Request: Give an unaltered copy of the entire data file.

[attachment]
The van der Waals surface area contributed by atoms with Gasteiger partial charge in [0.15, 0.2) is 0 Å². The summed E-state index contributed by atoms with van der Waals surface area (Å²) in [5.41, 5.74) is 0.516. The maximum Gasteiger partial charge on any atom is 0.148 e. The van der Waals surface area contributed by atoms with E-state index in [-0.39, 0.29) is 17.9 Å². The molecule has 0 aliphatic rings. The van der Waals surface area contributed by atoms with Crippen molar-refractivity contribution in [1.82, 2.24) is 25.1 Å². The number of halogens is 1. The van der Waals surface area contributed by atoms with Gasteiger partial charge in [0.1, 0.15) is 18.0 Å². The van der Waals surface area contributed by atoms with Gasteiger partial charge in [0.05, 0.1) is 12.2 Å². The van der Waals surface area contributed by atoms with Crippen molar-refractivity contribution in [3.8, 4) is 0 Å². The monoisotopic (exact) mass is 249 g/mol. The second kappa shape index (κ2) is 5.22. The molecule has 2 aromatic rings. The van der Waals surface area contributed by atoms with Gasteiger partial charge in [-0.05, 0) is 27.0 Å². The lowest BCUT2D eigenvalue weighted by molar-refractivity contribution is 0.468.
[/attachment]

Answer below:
The van der Waals surface area contributed by atoms with Gasteiger partial charge in [0.15, 0.2) is 0 Å². The summed E-state index contributed by atoms with van der Waals surface area (Å²) in [5.41, 5.74) is 0.516. The maximum Gasteiger partial charge on any atom is 0.148 e. The van der Waals surface area contributed by atoms with E-state index in [-0.39, 0.29) is 17.9 Å². The molecule has 0 aliphatic rings. The van der Waals surface area contributed by atoms with Crippen molar-refractivity contribution in [1.82, 2.24) is 25.1 Å². The number of halogens is 1. The van der Waals surface area contributed by atoms with Gasteiger partial charge in [0.1, 0.15) is 18.0 Å². The van der Waals surface area contributed by atoms with Gasteiger partial charge in [0.05, 0.1) is 12.2 Å². The van der Waals surface area contributed by atoms with Crippen molar-refractivity contribution in [3.8, 4) is 0 Å². The monoisotopic (exact) mass is 249 g/mol. The second kappa shape index (κ2) is 5.22. The molecule has 2 aromatic rings. The van der Waals surface area contributed by atoms with Gasteiger partial charge in [-0.05, 0) is 27.0 Å². The lowest BCUT2D eigenvalue weighted by molar-refractivity contribution is 0.468.